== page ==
Get your Health question answered in 3 easy steps
A Doctor will be with you shortly
Ask a Doctor Now
163 Doctors are Online

On oxetol and lobazam for fits. Should I have to be on medication for whole life?

User rating for this question
Very Good
Answered by

Internal Medicine Specialist
Practicing since : 1980
Answered : 1357 Questions
1. My first fit came in August 2007.
2. Started taking Oxetol & Lobazam on a Neurologist's prescription.
3. I continued the medicines but suddenly in March 2009, I again got a seizure.
4. One more seizure happened in Oct., 2011
5. I dont remember I have skipped the medicines ever. However missing the dose for one time
is not impossible (it might have happened).
6.Sometimes even while being on medication I feel I am about to faint but seizure does not take place & I get normal within a few seconds.

Questions - Would I have to be on Medication for whole life ? What is the reason of saiezures ?

Thanks & Regards,
Also I feel Oxetol & Lobazam has hampered my memory & my skills to understand a problem have been deteriorated. Since I am an IT professional I have to understand new project requirements. Never I can understand things in one go. Have to repeat them. Also according to my latest report of Vitamin B12, the rating is just 83. Please put light on this too.
Posted Sun, 17 Nov 2013 in Brain and Spine
Answered by Dr. Rakesh Karanwal 54 minutes later
Brief Answer:
Drugs dose need modification; consult Psychiatrist

Detailed Answer:

Thanks for your query.

* Firstly, usually a seizure (called 'breakthrough seizure) occurs following drug default : even missing drugs on a single day can precipitate a breakthrough seizure.

* Assuming that you have been regular in taking your medicines, occurrence of an isolated seizure can be either, normal; or, more commonly, requires increase in the dose/addition of another drug so that an effective concentration of these drugs are maintained throughout the day. Did you XXXXXXX your Neurologist after the seizure in Mar 2009 or after Oct 2011 seizure?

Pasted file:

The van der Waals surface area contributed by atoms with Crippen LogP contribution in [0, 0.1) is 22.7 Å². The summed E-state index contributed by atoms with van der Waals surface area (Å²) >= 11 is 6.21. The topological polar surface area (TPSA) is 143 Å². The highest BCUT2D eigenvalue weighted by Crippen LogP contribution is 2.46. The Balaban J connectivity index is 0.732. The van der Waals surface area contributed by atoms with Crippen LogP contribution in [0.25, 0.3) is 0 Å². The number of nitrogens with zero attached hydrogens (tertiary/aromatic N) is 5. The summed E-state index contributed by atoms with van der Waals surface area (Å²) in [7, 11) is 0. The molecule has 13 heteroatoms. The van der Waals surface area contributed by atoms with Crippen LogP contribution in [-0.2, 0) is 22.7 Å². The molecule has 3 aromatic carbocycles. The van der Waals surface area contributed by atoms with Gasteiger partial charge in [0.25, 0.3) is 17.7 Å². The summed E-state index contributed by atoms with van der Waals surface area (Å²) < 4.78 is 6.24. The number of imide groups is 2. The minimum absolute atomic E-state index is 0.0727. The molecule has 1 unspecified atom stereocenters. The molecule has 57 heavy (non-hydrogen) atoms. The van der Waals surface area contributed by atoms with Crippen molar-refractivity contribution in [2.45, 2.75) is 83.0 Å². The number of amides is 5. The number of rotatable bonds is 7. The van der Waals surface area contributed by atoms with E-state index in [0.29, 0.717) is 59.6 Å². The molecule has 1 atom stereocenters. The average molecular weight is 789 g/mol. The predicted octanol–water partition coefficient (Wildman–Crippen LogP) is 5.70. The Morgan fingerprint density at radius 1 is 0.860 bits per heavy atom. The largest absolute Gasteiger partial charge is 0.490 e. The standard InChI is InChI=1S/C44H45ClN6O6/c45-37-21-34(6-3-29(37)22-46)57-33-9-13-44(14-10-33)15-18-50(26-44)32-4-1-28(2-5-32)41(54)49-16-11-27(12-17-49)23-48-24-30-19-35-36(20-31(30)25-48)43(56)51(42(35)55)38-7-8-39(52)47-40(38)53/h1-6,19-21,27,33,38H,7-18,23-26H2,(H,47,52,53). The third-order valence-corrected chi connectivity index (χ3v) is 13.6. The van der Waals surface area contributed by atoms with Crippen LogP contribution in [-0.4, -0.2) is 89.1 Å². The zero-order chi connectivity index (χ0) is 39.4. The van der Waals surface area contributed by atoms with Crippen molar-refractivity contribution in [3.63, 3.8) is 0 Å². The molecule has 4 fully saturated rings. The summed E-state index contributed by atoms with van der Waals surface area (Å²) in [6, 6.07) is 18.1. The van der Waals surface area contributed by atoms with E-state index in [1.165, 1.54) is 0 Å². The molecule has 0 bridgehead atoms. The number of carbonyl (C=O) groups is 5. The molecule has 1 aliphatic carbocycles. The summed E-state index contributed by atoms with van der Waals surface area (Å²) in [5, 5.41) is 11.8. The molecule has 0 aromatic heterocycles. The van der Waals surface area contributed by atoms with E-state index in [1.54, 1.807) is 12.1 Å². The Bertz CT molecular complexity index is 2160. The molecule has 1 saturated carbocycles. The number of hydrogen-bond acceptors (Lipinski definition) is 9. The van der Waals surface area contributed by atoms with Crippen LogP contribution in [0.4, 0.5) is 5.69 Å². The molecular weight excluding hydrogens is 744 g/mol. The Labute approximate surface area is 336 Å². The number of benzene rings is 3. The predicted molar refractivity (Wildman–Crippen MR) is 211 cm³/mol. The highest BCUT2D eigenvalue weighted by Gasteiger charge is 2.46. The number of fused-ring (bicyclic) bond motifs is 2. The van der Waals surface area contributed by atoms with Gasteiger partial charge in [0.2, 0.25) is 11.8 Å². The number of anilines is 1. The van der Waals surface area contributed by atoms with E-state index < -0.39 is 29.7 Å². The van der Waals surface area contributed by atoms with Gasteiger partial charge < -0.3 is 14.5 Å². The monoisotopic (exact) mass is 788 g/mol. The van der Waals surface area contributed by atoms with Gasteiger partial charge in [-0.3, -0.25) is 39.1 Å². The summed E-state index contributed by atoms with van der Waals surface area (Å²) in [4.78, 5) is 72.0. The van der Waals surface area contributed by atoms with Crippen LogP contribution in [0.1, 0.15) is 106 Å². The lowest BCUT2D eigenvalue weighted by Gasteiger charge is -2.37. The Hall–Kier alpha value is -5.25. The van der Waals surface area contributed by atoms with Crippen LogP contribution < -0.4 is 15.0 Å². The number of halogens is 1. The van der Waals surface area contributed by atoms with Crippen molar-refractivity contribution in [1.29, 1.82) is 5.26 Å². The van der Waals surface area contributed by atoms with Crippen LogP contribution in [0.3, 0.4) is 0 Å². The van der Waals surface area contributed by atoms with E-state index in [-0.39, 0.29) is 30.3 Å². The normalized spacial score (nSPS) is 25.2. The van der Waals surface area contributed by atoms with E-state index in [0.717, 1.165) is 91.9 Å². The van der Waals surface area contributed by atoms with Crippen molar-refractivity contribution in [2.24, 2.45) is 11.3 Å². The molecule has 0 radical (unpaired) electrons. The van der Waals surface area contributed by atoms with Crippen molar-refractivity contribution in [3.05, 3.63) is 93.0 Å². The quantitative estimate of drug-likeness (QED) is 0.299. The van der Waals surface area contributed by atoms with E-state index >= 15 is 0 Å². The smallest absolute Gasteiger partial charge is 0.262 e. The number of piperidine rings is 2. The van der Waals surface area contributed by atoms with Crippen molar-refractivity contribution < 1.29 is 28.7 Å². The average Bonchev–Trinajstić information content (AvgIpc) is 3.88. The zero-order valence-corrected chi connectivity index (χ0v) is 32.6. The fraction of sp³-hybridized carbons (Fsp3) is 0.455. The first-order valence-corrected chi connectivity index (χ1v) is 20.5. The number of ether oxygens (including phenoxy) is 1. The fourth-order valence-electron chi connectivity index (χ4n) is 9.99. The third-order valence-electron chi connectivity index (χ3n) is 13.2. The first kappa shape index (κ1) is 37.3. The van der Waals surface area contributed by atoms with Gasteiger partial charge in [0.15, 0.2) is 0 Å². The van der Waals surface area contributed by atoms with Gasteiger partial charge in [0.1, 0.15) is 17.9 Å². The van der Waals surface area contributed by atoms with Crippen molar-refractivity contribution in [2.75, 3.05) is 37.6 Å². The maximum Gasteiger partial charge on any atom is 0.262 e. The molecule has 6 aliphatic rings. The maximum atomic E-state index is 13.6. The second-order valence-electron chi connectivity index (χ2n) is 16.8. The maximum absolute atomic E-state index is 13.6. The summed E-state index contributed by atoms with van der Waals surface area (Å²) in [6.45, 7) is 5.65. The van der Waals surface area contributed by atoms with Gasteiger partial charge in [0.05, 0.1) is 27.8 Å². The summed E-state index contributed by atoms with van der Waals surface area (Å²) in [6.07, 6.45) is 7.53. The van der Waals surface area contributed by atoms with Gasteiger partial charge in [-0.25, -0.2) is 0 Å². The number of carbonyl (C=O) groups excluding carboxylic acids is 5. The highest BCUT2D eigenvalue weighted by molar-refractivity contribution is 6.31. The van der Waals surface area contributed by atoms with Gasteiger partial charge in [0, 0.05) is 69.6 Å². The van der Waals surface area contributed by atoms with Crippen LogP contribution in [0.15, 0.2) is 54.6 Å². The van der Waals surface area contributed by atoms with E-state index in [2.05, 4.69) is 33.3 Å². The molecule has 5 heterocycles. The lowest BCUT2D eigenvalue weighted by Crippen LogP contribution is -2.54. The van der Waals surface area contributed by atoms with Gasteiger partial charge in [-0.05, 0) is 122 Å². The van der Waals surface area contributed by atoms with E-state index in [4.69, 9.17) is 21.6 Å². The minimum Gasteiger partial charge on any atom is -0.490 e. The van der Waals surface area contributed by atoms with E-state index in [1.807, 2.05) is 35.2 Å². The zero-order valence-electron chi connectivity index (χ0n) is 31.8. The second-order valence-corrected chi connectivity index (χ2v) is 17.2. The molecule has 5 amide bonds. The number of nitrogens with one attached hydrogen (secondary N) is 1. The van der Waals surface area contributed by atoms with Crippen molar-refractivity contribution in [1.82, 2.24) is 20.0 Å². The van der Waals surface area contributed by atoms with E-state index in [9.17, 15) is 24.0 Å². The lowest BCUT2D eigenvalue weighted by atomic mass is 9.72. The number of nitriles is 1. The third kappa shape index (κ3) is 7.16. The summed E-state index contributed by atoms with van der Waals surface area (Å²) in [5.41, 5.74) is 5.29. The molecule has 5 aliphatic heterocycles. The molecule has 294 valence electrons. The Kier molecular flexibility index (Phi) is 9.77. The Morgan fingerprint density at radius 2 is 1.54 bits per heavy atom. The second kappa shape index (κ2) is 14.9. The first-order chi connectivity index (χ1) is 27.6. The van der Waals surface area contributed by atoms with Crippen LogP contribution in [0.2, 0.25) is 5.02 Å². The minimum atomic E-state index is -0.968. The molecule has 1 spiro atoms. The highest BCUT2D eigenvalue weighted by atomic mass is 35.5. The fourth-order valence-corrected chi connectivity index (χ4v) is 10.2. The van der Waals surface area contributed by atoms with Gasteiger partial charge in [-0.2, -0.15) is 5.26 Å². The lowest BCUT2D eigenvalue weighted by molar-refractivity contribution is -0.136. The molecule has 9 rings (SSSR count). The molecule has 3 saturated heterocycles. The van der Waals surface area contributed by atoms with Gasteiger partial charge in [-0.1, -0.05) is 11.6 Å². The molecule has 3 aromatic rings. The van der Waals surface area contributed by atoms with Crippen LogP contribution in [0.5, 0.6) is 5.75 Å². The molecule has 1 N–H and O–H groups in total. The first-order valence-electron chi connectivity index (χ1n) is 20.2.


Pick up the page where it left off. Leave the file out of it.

* Further, you have not mentioned about the findings of CT Brain and EEG, which I assume, must have been done during initial evaluation. The duration of treatment depends on the CT Brain and EEG findings.

* However,as per standard practice, anti-seizure medicines are continued for about 3 years AFTER the LAST seizure. Thereafter, they are tapered off and stopped completely in the next 3 months or so.

* Lastly, anti-seizure drugs DO cause confusion and mental dullness. At the same time, Depression (as mentioned by you under 'Medical History') predominantly causes confusion, lack of concentration, apathy towards work, memory impairment- to name a few.

* Therefore, I strongly recommend that you FIRST consult your Neurologist, who may order for repeat MRI Brain/EEG if deemed necessary; estimation of drugs' levels and, thereafter increase/modify the dosages/prescription.

Thereafter, you should also consult a Psychiatrist, APPRISE him of the anti-seizure treatment being taken. He will prescribe suitable anti-depressants which do not interact with anti-seizure drugs and with minimal side-effects of cognition.

Hope I have answered your query. I will be happy to address to your further clarifications, if any.

Fond regards,

Dr. Rakesh Karanwal
Above answer was peer-reviewed by
Share on Facebook
Share on Twitter
Share on Google+
Question is related to
Diseases and Conditions
Medical Topics

The user accepted the expert's answer

Ask a Neurologist

© Ebix, Inc. All Rights Reserved.
All the information, content and live chat provided on the site is intended to be for informational purposes only, and not a substitute for professional or medical advice. You should always speak with your doctor before you follow anything that you read on this website. Any health question asked on this site will be visible to the people who browse this site. Hence, the user assumes the responsibility not to divulge any personally identifiable information in the question. Use of this site is subject to our Terms & Conditions
Already Rated.
Your rating:

Ask a Doctor